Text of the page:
By 1906 Mu‘olaulani was divided into fourteen separate residences and labeled as a tenement (back them “tenement” was used to refer to any property rented to multiple families). (Kam)
In 1911 the Hawai‘i Territorial Senate received a resolution from the Board of Supervisors of the City and County of Honolulu proposing: “that those premises situate at Kapalama, lying on the Waikiki side of Pua Lane, and known as ‘Liliuokalani Premises’, should be made a park for the use of people living in that locality.” The request was ultimately tabled by House of Representatives, ending any further consideration. (Kam)
Lili‘uokalani died at Washington Place on November 11, 1917, and Mu‘olaulani passed to her trust.
Instead of a park marking the location of the Mu‘olaulani, Building 2 of Mayor Wright Homes housing project sits on the former site of the Kapālama residence of Queen Lili‘uokalani.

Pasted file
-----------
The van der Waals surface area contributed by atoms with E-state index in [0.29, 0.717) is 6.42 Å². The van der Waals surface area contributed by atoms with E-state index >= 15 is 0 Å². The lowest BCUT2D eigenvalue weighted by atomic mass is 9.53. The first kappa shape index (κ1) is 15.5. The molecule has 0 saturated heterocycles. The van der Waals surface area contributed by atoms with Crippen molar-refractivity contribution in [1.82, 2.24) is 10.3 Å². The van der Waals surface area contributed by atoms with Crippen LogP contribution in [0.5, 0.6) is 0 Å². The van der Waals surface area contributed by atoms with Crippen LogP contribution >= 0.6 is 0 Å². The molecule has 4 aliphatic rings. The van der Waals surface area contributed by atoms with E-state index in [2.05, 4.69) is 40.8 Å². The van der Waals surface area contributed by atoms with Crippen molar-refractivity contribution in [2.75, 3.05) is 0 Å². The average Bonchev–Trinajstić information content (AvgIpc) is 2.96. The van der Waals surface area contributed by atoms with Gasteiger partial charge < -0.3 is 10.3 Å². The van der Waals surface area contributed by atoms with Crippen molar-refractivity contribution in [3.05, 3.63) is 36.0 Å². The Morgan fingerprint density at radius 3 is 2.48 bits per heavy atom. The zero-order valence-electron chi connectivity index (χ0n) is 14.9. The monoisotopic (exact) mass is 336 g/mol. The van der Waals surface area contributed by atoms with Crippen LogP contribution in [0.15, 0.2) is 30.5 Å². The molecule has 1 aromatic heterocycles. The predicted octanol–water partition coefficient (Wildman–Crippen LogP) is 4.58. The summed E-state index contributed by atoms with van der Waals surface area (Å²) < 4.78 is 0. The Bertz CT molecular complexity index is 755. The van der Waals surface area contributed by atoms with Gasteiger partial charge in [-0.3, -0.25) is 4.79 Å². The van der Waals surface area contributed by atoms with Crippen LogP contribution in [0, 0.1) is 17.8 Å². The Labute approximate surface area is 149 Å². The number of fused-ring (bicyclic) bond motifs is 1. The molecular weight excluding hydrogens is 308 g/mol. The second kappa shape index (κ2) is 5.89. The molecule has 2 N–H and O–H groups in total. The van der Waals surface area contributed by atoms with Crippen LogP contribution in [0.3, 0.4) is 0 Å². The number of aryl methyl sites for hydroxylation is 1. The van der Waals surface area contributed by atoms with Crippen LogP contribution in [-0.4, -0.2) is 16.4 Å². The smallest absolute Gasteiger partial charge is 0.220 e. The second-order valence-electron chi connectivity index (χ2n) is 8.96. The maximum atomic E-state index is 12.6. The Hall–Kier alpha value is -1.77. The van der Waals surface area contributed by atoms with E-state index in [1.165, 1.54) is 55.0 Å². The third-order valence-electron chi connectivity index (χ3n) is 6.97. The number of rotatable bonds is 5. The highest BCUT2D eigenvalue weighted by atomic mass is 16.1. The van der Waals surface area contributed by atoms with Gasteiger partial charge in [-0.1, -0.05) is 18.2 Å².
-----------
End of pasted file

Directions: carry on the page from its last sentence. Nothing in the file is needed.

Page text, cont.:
A service station and building supply store now occupy the King Street frontage of the queen’s property and is still owned by her trust. (The inspiration and information for this summary came from writing by Ralph Kam.)
I think you may have a couple of typos in the 6th paragraph from the end of the Mu’olaulani article. The paragraph starts “Later,” and the next word should be “the”, but it is he (and has an errant quote mark. Later in that sentence is the date “1889”, which should be “1898”. Thanks for the information.
Peter T Young says
Thanks. I made the grammatical corrections. This references the time frame of the first Wilcox rebellion in 1889.